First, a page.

Printers generally offer folding services in their price packages. But always ask first. Some printers have price ranges with and without a folding service. Most often than not, paying for the folding is definitely worth it since you know they’ll get it right.

The Higher the Number of Brochures, the Lower the Cost Per Brochure

Like everything that’s printed, the more copies you print, the lower the cost will be per unit. Print the minimal largest number possible that fits with your budget.

For this same reason, it’s of grave importance that you spell check and double check everything before sending to print. 

Having a thousand printed brochures with the wrong phone number can be a disaster.

Ask For a Color Test

Your printer might ask you to send the design in a CMYK color space. Ask if they can convert it for you. Ask if a PDF file with bleed marks is okay – it usually will be.

Before printing the full lot, the printers usually do a color test, but in some cases, this might cost a little extra. 

If your brochure’s colors are extremely important and you can’t afford to have it look any different to how you see it on screen, ask for a color test.

brochure design - investment group brochure template
Customize this brochure template and make it your own!Edit and Download

Tips to Make your Brochure Land in Your Ideal Customer’s Hands

Success! You’ve now got a pile of brochures ready to attract customers and clients. How will you make sure they see them? Here are some marketing tips and tricks.

Leave brochures in local businesses where your ideal client hangs out.

Take your brochures around town and leave a bunch in places where your clients spend their time. The #1 rule, in this case, is to not leave your brochure in your competitor’s shops, only locales that are a complement to yours. 

For example if your brochure is for music lessons, leave the brochure in places where they teach art or dance. In coffee shops, book stores and most definitely the local instrument store.

Use brochure holders that match your design and don’t cover the text.

When you leave your brochures in places, don’t just lay them down, use a transparent stand. Some shops will grant you space on their counter and others will have a wall or table especially for bulletin boards and brochures.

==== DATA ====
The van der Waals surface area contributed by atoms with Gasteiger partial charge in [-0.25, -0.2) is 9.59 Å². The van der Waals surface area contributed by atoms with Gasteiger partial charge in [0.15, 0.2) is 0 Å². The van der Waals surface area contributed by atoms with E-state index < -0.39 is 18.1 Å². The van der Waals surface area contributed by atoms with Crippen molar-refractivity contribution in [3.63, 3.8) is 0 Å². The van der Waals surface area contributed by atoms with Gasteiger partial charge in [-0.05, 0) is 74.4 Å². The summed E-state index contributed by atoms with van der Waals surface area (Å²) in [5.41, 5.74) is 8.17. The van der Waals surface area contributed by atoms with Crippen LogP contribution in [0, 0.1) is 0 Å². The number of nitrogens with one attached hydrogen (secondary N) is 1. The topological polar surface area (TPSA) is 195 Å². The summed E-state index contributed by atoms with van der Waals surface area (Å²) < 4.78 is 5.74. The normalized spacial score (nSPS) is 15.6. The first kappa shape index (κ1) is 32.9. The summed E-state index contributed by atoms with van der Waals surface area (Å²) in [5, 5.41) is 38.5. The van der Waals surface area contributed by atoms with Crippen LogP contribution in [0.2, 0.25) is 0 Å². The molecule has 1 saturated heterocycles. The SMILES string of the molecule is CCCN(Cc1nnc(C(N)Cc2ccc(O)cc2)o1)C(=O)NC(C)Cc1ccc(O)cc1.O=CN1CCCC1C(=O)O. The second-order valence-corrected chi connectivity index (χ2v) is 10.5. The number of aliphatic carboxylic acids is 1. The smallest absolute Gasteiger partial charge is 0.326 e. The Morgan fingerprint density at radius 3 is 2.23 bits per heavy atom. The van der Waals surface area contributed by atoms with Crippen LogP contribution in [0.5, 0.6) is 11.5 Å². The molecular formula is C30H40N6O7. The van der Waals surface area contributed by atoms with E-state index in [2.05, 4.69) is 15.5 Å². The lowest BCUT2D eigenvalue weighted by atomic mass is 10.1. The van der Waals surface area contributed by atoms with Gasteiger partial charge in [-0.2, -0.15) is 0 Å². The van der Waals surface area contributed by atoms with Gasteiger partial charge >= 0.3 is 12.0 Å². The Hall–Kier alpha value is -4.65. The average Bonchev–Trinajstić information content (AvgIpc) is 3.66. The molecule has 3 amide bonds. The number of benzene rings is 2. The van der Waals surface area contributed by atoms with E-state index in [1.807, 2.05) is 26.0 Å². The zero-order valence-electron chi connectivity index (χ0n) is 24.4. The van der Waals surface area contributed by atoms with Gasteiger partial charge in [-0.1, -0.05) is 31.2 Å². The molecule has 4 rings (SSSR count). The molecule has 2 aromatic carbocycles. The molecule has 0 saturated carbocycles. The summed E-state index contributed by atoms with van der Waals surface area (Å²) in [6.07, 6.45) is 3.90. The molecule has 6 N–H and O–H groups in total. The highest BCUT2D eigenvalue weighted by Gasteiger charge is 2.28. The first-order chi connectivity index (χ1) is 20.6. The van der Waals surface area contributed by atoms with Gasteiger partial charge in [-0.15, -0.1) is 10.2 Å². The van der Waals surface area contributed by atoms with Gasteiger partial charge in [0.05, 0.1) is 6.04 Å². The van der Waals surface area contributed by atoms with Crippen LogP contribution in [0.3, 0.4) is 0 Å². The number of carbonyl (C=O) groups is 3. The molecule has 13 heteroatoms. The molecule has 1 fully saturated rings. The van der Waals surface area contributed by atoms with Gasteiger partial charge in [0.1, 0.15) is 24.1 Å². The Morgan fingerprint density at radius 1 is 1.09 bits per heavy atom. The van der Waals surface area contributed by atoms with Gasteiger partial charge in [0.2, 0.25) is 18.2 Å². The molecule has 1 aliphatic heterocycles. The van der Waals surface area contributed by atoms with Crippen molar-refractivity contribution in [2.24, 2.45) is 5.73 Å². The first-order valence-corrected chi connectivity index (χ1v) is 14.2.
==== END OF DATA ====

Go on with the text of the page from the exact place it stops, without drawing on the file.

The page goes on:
Hand your brochures out in fairs and conferences.

When you attend fair and conferences that have to do with your industry, take a bunch of brochures and hand them out. If at any time you can start a conversation with someone about your business, do so! 

If you have a stand in a fair, show the different offers inside the brochure to your visitors.

Send brochures in the mail.

Send your brochures to potential clients in your area through the mail. Use a service like this one from the USPS to create a strategy of addresses and homes where you’d like to send your brochure. 

Add brochures to gift packages.

If you’re sending customers gift packs with products, include a brochure of your other products or services.

Insert brochures in welcome packs.

Realtors, universities and many other businesses have welcome packs. These are folders with lots of information about the neighborhood or the area. Approach businesses like these to see if they will include your brochure in their welcome packs.

Include brochures in deliveries.

If you have a delivery service of any kind, include your new brochure along with the delivery. For an added marketing angle, include a magnet along with it as well.

brochure design - innovation brochure template
Customize this brochure template and make it your own!Edit and Download

High Five on Mastering Your Brochure Design

What a ride! 

We looked at what a brochure is, what it’s purpose is, the different types of brochures out there and some inspiration to get your creative juices flowing.

Then we went through the steps of creating a brochure and what to consider when printing. Finally we reviewed some tips on how to get your brochures in the right hands.

Now you know everything there is to know about brochure design and how to use it for your marketing strategies. Are you ready to create your own?

Regardless if you choose to create a printable brochure or digital brochure, we hope you’ll choose Visme as your trusted design partner.

Log in to your Visme dashboard and get started with your brochure design today!

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About the Author

Orana is a multi-faceted creative. She is a content writer, artist, and designer. She travels the world with her family and is currently in Istanbul. Find out more about her work at oranavelarde.com